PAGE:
Meleko Mokgosi (born in Francistown, Botswana; lives and works in New York, NY) is an artist, Associate Professor at the Yale School of Art, and co-director of the Interdisciplinary Art and Theory Program (https://www.artandtheoryprogram.org). He received his BA from Williams College in 2007 and participated in the Whitney Museum of American Art’s Independent Study program from 2007-2008. Mokgosi received his MFA from the Interdisciplinary Studio Program at the University of California Los Angeles in 2011. He participated in the Rauschenberg Residency at the Robert Rauschenberg Foundation, Captiva, FL in 2015 and the Artist in Residence Program at the Studio Museum in Harlem, New York, NY in 2012. By working across history painting, cinematic tropes, psychoanalysis, and post-colonial theory, Mokgosi creates large-scale project-based installations that interrogate narrative tropes and the fundamental models for the inscription and transmission of history. In 2018 he co-founded the Interdisciplinary Art and Theory Program in New York City. Solo exhibitions of his work have been organized at venues such as Jack Shainman Gallery, New York City; Stevenson Gallery, Cape Town and Johannesburg; Honor Fraser Gallery, Los Angeles; Perez Art Museum Miami (2020); The Smart Museum of Art (2019); University of Michigan Museum of Art (2019); Baltimore Museum of Art, Baltimore (2018); The Fowler Museum at UCLA (2018); Williams College Museum of Art, Williamstown (2017) Rochester Contemporary Art Center (2017); The University of Rochester's Memorial Art Gallery (2017); and Institute of Contemporary Art, Boston (2015).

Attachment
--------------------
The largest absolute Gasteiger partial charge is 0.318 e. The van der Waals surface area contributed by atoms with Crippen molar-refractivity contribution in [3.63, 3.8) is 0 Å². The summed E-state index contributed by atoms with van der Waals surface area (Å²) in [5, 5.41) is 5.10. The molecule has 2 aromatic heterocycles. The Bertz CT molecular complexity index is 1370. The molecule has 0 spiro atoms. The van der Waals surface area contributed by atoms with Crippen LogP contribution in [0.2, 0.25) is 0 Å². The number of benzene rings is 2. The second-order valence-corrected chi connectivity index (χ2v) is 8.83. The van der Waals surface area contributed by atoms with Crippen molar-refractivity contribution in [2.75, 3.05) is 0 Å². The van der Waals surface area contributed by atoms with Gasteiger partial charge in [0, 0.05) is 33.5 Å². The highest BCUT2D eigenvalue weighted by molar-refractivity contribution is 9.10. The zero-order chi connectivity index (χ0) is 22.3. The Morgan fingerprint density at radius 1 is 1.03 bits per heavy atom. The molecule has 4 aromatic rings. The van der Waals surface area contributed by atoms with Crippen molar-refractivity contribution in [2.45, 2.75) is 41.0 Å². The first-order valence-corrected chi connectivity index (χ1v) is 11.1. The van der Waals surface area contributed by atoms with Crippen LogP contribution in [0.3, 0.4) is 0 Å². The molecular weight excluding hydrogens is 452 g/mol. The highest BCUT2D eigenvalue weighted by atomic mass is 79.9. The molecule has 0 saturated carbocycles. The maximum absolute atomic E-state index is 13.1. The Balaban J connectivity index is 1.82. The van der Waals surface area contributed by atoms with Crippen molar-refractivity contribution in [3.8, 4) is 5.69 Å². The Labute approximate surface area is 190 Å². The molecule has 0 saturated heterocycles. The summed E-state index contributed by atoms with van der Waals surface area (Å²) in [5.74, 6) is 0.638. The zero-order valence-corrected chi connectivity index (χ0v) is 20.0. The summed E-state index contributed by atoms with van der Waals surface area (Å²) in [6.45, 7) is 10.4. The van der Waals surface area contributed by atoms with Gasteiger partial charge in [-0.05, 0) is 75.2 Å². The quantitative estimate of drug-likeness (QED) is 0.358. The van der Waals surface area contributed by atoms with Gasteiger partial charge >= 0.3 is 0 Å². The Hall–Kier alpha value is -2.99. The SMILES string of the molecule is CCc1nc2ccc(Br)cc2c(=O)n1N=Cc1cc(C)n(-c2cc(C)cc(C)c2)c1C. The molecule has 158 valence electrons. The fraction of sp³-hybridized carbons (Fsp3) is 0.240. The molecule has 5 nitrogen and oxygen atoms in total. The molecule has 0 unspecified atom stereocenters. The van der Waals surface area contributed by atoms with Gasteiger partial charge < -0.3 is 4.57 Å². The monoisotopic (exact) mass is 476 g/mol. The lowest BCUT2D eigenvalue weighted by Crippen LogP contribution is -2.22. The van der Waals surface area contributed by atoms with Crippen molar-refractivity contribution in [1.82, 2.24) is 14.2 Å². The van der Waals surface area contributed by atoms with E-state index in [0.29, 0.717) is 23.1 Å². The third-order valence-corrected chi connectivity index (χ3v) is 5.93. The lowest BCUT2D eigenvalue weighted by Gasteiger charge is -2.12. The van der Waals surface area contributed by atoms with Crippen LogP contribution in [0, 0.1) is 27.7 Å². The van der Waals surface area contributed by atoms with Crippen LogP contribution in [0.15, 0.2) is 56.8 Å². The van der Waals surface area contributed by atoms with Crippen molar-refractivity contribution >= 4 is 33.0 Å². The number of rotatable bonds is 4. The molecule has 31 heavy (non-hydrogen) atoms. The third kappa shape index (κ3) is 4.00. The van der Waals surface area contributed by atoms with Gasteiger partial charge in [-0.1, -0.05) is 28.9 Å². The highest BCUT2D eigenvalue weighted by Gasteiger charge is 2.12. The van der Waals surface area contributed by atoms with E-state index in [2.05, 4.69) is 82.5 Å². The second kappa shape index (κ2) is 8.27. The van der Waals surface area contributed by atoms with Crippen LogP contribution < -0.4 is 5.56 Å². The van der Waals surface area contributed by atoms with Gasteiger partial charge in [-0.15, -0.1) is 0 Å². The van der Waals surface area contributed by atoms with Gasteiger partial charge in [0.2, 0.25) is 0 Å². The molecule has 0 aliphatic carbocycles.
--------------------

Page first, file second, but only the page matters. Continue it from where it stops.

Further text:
Studio Museum in Harlem, New York, NY
Artist in Residence
University of California in Los Angeles, Los Angeles, CA
Master of Fine Art, Interdisciplinary Studio Program
Whitney Museum of American Art, New York, NY
Independent Study Program (Studio)
Slade School Of Fine Art, London, England
Williams College, Williamstown, MA
Bachelor of Arts, Studio Art
Meleko Mokgosi uses painting to interrogate the very concerns that inform its death drive: the limits of representation, the politics of abstraction, and the mode of viewing enabled by rectangular canvases on a gallery wall. The artist’s technical acuity delivers a kind of critical visuality, asking viewers to draw out affinities between experiencing and interpreting. Pax Kaffraria: Sikhuselo Sembumbulu (2012) addresses the question of nationalism in relation to globalization and resistance. The work meditates on sikhuselo sembumbulu, a Xhosa term meaning “bulletproof.” This is a reference to the Xhosa cattle killings of 1856–57, which were intended to drive away colonial powers and simultaneously resurrect ancestors. The series of works frames the historic event and considers a legacy of resistance that continues today—namely, the persistent drive to become bulletproof. At the same time this history is represented as only partially available to viewers, suggesting the difficulty of cultural translation.
- Malik Gaines